John and Peter at AJ Restorations had finally got the distributor out. They eventually used an aluminium drift from beneath and persuaded it out, after drilling the alloy body to release it from it’s infernal grip on the cast iron block.
It didn’t look too good but I was assured in a phone call to H&H Ignition in Dudley, Birmingham that they could refurbish anything so long as the internal main shaft was OK along with the cog drive. John also had a contact that may have a couple of spare distributors for future reference, just in case mine was unserviceable.
So that’s it for now. I’ll be taking this little lot up to H&H Ignition on Tuesday (15th Aug) and see what they have to say.
The distributor has been causing all manner of problems for John and Peter at AJ Restorations. It had battery acid soaked into it for a week and it still wouldn’t budge. Heat and brute force with massive grips could not move it, either.
Upon visiting John last Friday (28th July) it has been decided to dismantle the distributor to leave the aluminium shell and then cut the bugger off and then drill out the seized in remains. I have been assured from an ignition specialist that they can rebuild the distributor from the bits I supply.
In all this time, I’ve been trawling Ebay for a replacement but they are all Dizzy’s from V4 Transits or quite pricey only to be rebuilt anyway. The distributor I had (Bosch) is for a Pinto and manufactured in 1976 and will be on Ebay soon.
It will get done, though it’s costing a lot more than first thought.
The Corsair has been with John at AJ Restorations for 2 months now, however my brief to him was to tinker between his bigger paying jobs to keep the costs down, only thinking it would be a carburettor tweak and a few other bits of tuning to get the car running properly. Well, nothing is ever simple. There are problems with the carburettor possibly having the wrong idler needle and jets but the main issue now is that the distributor appears to have seized in its mounting and won’t turn for adjustment.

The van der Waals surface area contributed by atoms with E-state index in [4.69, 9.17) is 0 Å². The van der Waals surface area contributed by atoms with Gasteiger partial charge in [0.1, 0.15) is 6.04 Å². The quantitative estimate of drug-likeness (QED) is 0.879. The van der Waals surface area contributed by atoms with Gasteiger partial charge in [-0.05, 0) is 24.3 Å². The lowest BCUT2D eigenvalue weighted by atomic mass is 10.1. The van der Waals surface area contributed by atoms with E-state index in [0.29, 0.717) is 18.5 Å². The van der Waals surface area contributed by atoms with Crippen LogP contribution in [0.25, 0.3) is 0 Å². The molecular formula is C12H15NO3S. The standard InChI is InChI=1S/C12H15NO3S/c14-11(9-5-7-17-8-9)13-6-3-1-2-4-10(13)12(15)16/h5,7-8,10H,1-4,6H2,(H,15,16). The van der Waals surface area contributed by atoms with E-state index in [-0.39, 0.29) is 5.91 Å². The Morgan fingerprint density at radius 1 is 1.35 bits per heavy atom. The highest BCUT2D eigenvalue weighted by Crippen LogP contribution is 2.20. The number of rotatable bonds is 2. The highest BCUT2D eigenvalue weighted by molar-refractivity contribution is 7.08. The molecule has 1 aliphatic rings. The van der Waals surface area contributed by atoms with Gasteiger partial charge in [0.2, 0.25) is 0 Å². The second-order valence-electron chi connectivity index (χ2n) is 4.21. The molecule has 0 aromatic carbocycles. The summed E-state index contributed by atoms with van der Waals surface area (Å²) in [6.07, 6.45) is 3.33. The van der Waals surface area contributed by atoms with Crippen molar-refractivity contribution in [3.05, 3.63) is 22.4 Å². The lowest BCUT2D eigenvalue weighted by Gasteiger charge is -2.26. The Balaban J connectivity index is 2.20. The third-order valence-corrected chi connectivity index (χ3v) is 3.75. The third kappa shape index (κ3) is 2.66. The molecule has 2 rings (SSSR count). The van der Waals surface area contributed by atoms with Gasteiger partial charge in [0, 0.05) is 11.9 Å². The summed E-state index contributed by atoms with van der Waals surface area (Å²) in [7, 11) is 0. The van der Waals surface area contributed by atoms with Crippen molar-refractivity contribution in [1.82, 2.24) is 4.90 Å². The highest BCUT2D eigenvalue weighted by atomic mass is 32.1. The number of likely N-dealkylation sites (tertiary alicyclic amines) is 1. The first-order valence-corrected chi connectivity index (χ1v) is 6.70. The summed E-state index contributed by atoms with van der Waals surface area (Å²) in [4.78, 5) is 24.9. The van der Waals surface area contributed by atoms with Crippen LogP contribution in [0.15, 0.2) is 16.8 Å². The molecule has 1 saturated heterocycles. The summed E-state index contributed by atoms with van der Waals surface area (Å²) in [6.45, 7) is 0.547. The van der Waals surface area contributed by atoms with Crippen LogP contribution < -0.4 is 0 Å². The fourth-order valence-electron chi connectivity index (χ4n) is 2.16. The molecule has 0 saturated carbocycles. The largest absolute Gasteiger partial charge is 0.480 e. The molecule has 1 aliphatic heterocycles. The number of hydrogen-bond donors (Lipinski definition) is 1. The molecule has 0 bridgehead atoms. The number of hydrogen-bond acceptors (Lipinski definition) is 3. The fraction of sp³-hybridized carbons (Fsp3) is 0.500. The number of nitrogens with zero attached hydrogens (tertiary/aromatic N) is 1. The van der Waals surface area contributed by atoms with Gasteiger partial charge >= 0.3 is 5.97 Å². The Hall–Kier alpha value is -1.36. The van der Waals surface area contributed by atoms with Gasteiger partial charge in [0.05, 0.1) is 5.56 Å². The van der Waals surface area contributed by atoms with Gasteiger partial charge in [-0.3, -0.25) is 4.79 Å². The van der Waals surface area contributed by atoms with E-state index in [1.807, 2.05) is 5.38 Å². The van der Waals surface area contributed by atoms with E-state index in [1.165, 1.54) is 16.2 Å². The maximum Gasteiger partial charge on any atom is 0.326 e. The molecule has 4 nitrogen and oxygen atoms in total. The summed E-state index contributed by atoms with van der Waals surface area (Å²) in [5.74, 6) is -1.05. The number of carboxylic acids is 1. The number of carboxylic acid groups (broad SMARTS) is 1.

Visiting John’s today, I got to chat with Peter who helps out twice a week and is Ford trained from the 1970’s so he is quite familiar with the Corsair. However, the distributor is stuck, seized, no move. The internal weights had seized up too but they free’d off after a good soak with oil. So, the Corsair is looking rather sorry for its self at the moment.
I also took down the distributor I bought some months back and after taking delivery had a suspicion that it was for another Ford car. It is quite different to the one in the Corsair which is probably a Lucas type and the new old stock one I had was a Bosch. Anyway, it was hard to identify the numbers on the box but John knows a man that can and if isn’t suitable then I should have the right info to re-sell it.
The carburettor was fitted a couple of weeks ago (18 Sept 16) along with the radiator and cooling system for a test start up. However, it didn’t work out as well as I hoped. While the car started easily the carburettor was not set up right or properly adjusted or whatever… With the choke out the engine was revving high – guessing 2-3000 rpm and with the choke pushed in it rose higher still! Fiddling about with the volume control screw didn’t seem to have an effect, even swapping it out for another only made things worse. I had to abort the running engine when the revs were rising – and so it was back to rethinking what was wrong.
A couple more weeks pondering options, re-reading paperwork and on-line solutions gave a hint that the carb needed rebuilding or stripping down again.
Back in the garage, armed with a better mood I tried again with the carburettor rebuild, took it apart and sought to clean the mating surfaces within it more efficiently. Using 1200 grit wet/dry paper lubricated with WD40 I rubbed down the surfaces again though a bit more thoroughly and getting a cleaner/shine to them. While it was all apart I sprayed more carb cleaner in various orifices when removing a variety of screws.
Upon rebuilding I paid more attention to the set up of the throttle stop and volume mixture screws and then put it back on the engine. I tentatively restarted the car without any choke to begin with and it fired up ok though was a bit lumpy. I gave it a small amount of choke and it ran fairly smoothly but not at high revs this time. Blipping the accelerator was smooth and there weren’t any pops and back fires through the carburettor. Idling needs to be adjusted properly with a tweak to volume control and throttle stop required, but that can come on a later date.